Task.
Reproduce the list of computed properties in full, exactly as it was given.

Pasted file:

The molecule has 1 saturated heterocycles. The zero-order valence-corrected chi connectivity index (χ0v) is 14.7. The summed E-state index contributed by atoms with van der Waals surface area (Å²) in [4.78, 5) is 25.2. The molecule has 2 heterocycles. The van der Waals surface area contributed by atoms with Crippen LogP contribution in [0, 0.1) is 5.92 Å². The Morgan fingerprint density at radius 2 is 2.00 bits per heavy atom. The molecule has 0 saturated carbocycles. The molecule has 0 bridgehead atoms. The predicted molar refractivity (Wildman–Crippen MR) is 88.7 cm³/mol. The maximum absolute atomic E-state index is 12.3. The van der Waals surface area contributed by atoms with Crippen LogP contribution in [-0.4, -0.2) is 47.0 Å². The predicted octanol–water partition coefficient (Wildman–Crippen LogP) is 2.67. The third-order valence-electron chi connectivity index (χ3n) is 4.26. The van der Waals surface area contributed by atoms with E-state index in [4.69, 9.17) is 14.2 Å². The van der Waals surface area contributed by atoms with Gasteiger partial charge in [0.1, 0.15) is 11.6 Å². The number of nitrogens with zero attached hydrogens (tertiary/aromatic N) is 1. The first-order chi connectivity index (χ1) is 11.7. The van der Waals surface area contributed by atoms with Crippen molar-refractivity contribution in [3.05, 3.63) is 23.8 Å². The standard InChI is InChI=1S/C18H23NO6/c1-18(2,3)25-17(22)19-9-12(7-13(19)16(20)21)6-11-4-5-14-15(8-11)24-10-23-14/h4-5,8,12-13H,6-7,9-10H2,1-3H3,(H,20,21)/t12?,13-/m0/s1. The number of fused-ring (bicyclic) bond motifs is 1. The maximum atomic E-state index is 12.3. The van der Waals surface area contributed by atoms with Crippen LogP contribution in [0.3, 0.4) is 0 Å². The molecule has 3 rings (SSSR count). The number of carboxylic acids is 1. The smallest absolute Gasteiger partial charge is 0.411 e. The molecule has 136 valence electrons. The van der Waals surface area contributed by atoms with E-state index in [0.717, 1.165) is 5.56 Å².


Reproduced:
The molecule has 1 saturated heterocycles. The zero-order valence-corrected chi connectivity index (χ0v) is 14.7. The summed E-state index contributed by atoms with van der Waals surface area (Å²) in [4.78, 5) is 25.2. The molecule has 2 heterocycles. The van der Waals surface area contributed by atoms with Crippen LogP contribution in [0, 0.1) is 5.92 Å². The Morgan fingerprint density at radius 2 is 2.00 bits per heavy atom. The molecule has 0 saturated carbocycles. The molecule has 0 bridgehead atoms. The predicted molar refractivity (Wildman–Crippen MR) is 88.7 cm³/mol. The maximum absolute atomic E-state index is 12.3. The van der Waals surface area contributed by atoms with Crippen LogP contribution in [-0.4, -0.2) is 47.0 Å². The predicted octanol–water partition coefficient (Wildman–Crippen LogP) is 2.67. The third-order valence-electron chi connectivity index (χ3n) is 4.26. The van der Waals surface area contributed by atoms with E-state index in [4.69, 9.17) is 14.2 Å². The van der Waals surface area contributed by atoms with Gasteiger partial charge in [0.1, 0.15) is 11.6 Å². The number of nitrogens with zero attached hydrogens (tertiary/aromatic N) is 1. The first-order chi connectivity index (χ1) is 11.7. The van der Waals surface area contributed by atoms with Crippen molar-refractivity contribution in [3.05, 3.63) is 23.8 Å². The standard InChI is InChI=1S/C18H23NO6/c1-18(2,3)25-17(22)19-9-12(7-13(19)16(20)21)6-11-4-5-14-15(8-11)24-10-23-14/h4-5,8,12-13H,6-7,9-10H2,1-3H3,(H,20,21)/t12?,13-/m0/s1. The number of fused-ring (bicyclic) bond motifs is 1. The maximum atomic E-state index is 12.3. The van der Waals surface area contributed by atoms with Crippen LogP contribution in [0.3, 0.4) is 0 Å². The molecule has 3 rings (SSSR count). The number of carboxylic acids is 1. The smallest absolute Gasteiger partial charge is 0.411 e. The molecule has 136 valence electrons. The van der Waals surface area contributed by atoms with E-state index in [0.717, 1.165) is 5.56 Å².